Former President Donald Trump speaks at a rally in Casper, Wyoming, on May 28, 2022.
CNN  — 

The signs of Donald Trump’s next White House run are there. He has hosted wannabe campaign managers at Mar-a-Lago and quizzed golf partners between shots on who he should put in charge, though no formal interviews have been conducted.

His interest in 2024 polls – especially how he stacks up against Florida’s Ron DeSantis, his home-state governor – has piqued in recent months, but Trump has yet to formally launch an exploratory committee. And he’s made a series of midterm endorsements meant to impress Republican voters, proving that he has the magic touch – though recent losses in Idaho, Georgia and North Carolina have begun to tell a different story.

With virtually no formal campaign apparatus in place, mounting questions about the strength of his influence over GOP primary voters and high-profile congressional hearings that are reinjecting Trump’s 2020 election claims into the national conversation, sources close to the former President told CNN he is nevertheless closer than ever to announcing another run for office. As more and more Republicans add Iowa and New Hampshire to their schedules and work to gauge the party’s appetite for fresh leadership, Trump has been telling friends and advisers he wants to put his potential rivals on notice – and soon.

“Announcing before the midterms allows him to clear the field, shore up the donor base and take a victory lap after the midterms,” one former Trump campaign official said.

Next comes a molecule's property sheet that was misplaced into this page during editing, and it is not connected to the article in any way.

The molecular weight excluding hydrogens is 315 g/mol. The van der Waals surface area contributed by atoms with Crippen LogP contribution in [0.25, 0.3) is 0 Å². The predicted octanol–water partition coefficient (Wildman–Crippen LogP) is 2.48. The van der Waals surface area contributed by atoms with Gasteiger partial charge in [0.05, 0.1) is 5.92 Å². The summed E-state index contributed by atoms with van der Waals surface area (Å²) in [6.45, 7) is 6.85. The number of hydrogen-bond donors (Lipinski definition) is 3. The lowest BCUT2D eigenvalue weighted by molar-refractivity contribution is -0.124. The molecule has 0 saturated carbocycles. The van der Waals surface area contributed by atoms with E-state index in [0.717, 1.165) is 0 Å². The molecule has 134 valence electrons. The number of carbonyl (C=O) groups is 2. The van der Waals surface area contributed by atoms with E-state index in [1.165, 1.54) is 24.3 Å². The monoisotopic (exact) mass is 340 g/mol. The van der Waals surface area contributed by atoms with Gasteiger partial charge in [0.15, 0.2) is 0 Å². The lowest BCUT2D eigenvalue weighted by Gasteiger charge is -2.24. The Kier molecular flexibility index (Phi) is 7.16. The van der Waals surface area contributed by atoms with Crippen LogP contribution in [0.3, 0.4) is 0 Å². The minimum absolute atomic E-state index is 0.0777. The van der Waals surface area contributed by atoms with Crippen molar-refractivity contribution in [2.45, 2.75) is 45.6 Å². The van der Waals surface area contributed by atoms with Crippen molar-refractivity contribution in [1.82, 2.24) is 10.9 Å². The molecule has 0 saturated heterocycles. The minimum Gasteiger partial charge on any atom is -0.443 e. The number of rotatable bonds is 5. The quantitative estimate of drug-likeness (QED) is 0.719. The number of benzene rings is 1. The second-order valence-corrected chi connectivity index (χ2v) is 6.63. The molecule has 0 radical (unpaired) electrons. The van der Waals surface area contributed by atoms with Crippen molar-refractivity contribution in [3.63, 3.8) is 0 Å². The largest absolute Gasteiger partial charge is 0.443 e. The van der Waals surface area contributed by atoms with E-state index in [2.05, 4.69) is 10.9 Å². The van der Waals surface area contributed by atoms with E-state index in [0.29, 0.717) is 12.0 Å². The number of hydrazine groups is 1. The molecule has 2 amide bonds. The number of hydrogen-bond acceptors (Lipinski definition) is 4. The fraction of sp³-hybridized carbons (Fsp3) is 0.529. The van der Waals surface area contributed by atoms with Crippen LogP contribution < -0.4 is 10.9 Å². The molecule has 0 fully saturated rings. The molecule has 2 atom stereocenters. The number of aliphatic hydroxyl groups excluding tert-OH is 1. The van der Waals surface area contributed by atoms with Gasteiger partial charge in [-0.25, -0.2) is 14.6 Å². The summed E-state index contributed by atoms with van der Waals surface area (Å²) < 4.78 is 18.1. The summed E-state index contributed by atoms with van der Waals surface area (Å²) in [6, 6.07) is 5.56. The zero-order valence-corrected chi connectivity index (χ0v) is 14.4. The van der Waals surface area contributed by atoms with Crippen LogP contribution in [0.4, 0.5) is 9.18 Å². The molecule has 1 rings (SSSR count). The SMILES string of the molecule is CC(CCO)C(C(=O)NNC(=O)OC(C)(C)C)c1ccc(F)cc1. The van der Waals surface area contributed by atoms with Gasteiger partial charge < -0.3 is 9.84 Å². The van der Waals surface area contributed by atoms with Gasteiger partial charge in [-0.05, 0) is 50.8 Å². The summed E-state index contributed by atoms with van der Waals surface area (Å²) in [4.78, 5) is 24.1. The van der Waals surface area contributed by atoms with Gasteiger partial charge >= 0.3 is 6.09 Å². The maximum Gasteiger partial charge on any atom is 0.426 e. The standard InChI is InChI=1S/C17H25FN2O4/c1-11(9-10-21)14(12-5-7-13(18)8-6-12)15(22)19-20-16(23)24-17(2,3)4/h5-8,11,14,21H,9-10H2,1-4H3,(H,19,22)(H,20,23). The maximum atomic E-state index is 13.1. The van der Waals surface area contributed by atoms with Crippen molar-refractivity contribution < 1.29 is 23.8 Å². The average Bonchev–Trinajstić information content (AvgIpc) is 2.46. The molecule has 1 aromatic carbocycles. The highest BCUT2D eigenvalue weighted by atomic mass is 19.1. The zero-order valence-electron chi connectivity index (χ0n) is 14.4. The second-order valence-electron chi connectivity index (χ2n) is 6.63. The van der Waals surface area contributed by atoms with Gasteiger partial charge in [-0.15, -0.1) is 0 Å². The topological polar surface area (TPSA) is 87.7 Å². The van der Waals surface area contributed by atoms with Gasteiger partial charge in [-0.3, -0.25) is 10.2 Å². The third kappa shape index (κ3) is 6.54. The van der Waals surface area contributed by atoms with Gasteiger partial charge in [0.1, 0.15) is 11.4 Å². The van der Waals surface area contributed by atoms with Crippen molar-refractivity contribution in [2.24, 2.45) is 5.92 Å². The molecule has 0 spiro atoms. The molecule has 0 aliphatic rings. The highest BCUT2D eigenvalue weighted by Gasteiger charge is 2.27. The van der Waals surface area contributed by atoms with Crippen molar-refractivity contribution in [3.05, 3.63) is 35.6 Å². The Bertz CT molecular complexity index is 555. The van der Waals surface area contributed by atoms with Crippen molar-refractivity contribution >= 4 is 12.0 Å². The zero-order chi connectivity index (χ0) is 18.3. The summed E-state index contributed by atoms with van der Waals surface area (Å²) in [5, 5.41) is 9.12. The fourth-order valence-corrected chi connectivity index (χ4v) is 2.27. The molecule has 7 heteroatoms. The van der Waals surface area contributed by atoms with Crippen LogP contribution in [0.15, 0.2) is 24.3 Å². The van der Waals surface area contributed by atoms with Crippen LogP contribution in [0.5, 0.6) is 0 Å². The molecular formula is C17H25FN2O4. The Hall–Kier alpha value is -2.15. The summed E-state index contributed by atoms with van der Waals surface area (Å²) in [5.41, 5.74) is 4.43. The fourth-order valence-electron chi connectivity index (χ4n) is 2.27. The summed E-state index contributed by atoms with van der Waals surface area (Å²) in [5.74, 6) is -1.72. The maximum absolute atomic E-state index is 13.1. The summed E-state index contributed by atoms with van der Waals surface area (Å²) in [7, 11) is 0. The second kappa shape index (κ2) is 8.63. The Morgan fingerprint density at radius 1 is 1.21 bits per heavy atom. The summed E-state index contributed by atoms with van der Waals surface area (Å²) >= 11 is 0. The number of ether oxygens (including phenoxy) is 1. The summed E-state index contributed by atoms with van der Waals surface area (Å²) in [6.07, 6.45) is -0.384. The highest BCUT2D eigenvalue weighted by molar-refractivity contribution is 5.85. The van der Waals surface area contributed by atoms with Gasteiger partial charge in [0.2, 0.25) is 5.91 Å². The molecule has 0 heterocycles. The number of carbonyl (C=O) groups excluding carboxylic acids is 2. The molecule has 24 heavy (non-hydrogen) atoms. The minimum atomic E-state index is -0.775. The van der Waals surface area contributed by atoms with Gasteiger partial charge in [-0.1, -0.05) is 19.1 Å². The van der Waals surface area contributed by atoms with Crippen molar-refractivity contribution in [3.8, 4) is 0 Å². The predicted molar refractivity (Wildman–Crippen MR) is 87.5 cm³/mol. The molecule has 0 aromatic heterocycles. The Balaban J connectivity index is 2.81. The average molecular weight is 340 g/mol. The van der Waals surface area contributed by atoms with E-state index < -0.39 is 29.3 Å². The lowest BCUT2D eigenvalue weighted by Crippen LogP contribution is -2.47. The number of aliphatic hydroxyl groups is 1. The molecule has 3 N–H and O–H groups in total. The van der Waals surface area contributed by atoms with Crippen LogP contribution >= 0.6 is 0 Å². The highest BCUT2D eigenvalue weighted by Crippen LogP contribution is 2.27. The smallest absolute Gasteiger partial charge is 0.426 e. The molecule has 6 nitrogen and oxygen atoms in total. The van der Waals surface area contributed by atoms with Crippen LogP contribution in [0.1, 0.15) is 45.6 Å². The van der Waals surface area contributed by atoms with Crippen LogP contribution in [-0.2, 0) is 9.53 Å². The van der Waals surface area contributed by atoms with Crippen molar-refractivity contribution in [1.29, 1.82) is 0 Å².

But the prospect of Trump launching a third bid for the White House as an end-of-summer or October surprise has worried many of these allies, who think the timing is premature. More than 10 Trump confidants, advisers and aides who spoke on the condition of anonymity said they have personally advised the 45th President to hold off on a formal campaign launch until next year. They noted the careful planning it would take to pull off an announcement that commands deference from other Republican hopefuls and injects excitement into corners of the GOP that crave a new standard-bearer and have quietly debated whether someone like DeSantis, whom Republicans widely consider a new-dand-improved version of Trump, might be more competitive in a general election.

“I don’t think the lack of planning means he’s not actually serious about running. It just means it’s going to be another fly-by-the-seat-of-his-pants sh– show if he does,” said one person close to Trump.

Trump has, of course, taken some steps that are customary for would-be candidates. He has stuck his neck out with high-profile endorsements in key Senate and gubernatorial contests, winning some and losing others. He has built a thriving post-presidential fundraising operation with around $110 million currently in its war chest – topping what both national parties have in the bank. And he has worked to maintain a close relationship with key supporters through periodic campaign rallies and appearances at conservative events. Later this week, he will deliver remarks at the Faith & Freedom Coalition’s annual conference for religious conservatives in Nashville, Tennessee – joining other possible 2024 GOP hopefuls on the speaking roster.

Still, those around Trump who say he is keen on announcing a campaign this year admit that his overall infrastructure is still lacking. One longtime Trump pal also said the former President needs to spend more time beta-testing different messages before throwing his hat in the ring because his false claim that the 2020 election was stolen “is not enough on its own to justify running again.”

“A red wave in November would give him the perfect opportunity to adopt a forward-looking message. He can talk about what Republicans will do to turn the country around now that they have more control and what he would do in a second term to boost those efforts,” this person said.

Questions about staffing

A key question for allies of the former President is who, exactly, would be involved in his campaign if he announces before the November midterms. That timing would come on the heels of public hearings by the House select committee investigating the January 6, 2021, attack on the US Capitol that have featured damning testimony from both Trump’s family members and former aides and advisers.